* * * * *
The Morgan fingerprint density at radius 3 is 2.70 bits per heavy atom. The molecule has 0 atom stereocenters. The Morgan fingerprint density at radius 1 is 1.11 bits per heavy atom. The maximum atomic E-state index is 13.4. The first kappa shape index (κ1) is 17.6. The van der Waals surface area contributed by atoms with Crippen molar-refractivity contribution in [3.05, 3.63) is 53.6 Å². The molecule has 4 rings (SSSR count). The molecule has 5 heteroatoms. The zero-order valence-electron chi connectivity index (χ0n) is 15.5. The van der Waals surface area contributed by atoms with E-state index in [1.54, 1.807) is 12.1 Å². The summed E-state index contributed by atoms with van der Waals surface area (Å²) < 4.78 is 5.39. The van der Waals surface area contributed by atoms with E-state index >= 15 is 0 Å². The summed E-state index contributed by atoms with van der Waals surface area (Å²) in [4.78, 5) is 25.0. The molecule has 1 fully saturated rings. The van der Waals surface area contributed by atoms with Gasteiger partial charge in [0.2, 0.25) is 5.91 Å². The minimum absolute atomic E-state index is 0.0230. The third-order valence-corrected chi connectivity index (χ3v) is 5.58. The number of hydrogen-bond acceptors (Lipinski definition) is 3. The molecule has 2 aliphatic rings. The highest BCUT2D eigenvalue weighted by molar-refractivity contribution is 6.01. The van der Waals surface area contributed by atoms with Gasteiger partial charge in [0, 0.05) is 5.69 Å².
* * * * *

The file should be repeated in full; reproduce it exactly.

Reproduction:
The Morgan fingerprint density at radius 3 is 2.70 bits per heavy atom. The molecule has 0 atom stereocenters. The Morgan fingerprint density at radius 1 is 1.11 bits per heavy atom. The maximum atomic E-state index is 13.4. The first kappa shape index (κ1) is 17.6. The van der Waals surface area contributed by atoms with Crippen molar-refractivity contribution in [3.05, 3.63) is 53.6 Å². The molecule has 4 rings (SSSR count). The molecule has 5 heteroatoms. The zero-order valence-electron chi connectivity index (χ0n) is 15.5. The van der Waals surface area contributed by atoms with E-state index in [1.54, 1.807) is 12.1 Å². The summed E-state index contributed by atoms with van der Waals surface area (Å²) < 4.78 is 5.39. The van der Waals surface area contributed by atoms with E-state index >= 15 is 0 Å². The summed E-state index contributed by atoms with van der Waals surface area (Å²) in [4.78, 5) is 25.0. The molecule has 1 fully saturated rings. The van der Waals surface area contributed by atoms with Gasteiger partial charge in [0.2, 0.25) is 5.91 Å². The minimum absolute atomic E-state index is 0.0230. The third-order valence-corrected chi connectivity index (χ3v) is 5.58. The number of hydrogen-bond acceptors (Lipinski definition) is 3. The molecule has 2 aliphatic rings. The highest BCUT2D eigenvalue weighted by molar-refractivity contribution is 6.01. The van der Waals surface area contributed by atoms with Gasteiger partial charge in [0, 0.05) is 5.69 Å².